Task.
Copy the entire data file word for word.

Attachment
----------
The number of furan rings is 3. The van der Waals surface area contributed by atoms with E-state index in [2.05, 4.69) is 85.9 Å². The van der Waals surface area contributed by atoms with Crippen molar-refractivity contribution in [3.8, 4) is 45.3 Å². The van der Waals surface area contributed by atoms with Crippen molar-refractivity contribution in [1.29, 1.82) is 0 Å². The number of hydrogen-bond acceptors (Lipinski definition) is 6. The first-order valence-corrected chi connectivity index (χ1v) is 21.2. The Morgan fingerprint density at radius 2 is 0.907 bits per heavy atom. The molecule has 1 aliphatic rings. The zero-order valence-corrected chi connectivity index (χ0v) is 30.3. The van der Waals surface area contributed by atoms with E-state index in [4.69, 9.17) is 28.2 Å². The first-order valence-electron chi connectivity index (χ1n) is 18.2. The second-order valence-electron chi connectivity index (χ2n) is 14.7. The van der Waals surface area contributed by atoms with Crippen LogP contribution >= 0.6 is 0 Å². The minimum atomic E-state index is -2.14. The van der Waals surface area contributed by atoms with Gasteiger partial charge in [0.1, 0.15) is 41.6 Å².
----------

The number of furan rings is 3. The van der Waals surface area contributed by atoms with E-state index in [2.05, 4.69) is 85.9 Å². The van der Waals surface area contributed by atoms with Crippen molar-refractivity contribution in [3.8, 4) is 45.3 Å². The van der Waals surface area contributed by atoms with Crippen molar-refractivity contribution in [1.29, 1.82) is 0 Å². The number of hydrogen-bond acceptors (Lipinski definition) is 6. The first-order valence-corrected chi connectivity index (χ1v) is 21.2. The Morgan fingerprint density at radius 2 is 0.907 bits per heavy atom. The molecule has 1 aliphatic rings. The zero-order valence-corrected chi connectivity index (χ0v) is 30.3. The van der Waals surface area contributed by atoms with E-state index in [4.69, 9.17) is 28.2 Å². The first-order valence-electron chi connectivity index (χ1n) is 18.2. The second-order valence-electron chi connectivity index (χ2n) is 14.7. The van der Waals surface area contributed by atoms with Crippen LogP contribution >= 0.6 is 0 Å². The minimum atomic E-state index is -2.14. The van der Waals surface area contributed by atoms with Gasteiger partial charge in [0.1, 0.15) is 41.6 Å².